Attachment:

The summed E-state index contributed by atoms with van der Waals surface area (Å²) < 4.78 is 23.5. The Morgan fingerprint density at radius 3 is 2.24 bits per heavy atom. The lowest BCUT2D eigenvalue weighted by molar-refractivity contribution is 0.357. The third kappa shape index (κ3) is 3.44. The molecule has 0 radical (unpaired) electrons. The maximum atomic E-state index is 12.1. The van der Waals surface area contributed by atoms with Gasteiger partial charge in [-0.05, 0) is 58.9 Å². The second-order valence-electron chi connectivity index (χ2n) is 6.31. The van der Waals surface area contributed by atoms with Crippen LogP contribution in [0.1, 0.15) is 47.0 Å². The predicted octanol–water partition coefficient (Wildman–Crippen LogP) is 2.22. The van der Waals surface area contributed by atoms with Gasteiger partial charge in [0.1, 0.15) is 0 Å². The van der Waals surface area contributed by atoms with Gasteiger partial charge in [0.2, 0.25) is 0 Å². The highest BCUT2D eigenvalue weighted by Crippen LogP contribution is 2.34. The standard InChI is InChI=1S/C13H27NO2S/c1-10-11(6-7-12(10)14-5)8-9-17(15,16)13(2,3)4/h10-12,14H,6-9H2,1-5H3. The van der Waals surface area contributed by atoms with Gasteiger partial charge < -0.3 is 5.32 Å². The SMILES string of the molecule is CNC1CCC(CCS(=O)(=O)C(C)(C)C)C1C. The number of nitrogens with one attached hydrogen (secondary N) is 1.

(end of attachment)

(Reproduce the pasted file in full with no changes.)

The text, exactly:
The summed E-state index contributed by atoms with van der Waals surface area (Å²) < 4.78 is 23.5. The Morgan fingerprint density at radius 3 is 2.24 bits per heavy atom. The lowest BCUT2D eigenvalue weighted by molar-refractivity contribution is 0.357. The third kappa shape index (κ3) is 3.44. The molecule has 0 radical (unpaired) electrons. The maximum atomic E-state index is 12.1. The van der Waals surface area contributed by atoms with Gasteiger partial charge in [-0.05, 0) is 58.9 Å². The second-order valence-electron chi connectivity index (χ2n) is 6.31. The van der Waals surface area contributed by atoms with Crippen LogP contribution in [0.1, 0.15) is 47.0 Å². The predicted octanol–water partition coefficient (Wildman–Crippen LogP) is 2.22. The van der Waals surface area contributed by atoms with Gasteiger partial charge in [0.1, 0.15) is 0 Å². The van der Waals surface area contributed by atoms with Gasteiger partial charge in [0.2, 0.25) is 0 Å². The highest BCUT2D eigenvalue weighted by Crippen LogP contribution is 2.34. The standard InChI is InChI=1S/C13H27NO2S/c1-10-11(6-7-12(10)14-5)8-9-17(15,16)13(2,3)4/h10-12,14H,6-9H2,1-5H3. The van der Waals surface area contributed by atoms with Gasteiger partial charge < -0.3 is 5.32 Å². The SMILES string of the molecule is CNC1CCC(CCS(=O)(=O)C(C)(C)C)C1C. The number of nitrogens with one attached hydrogen (secondary N) is 1.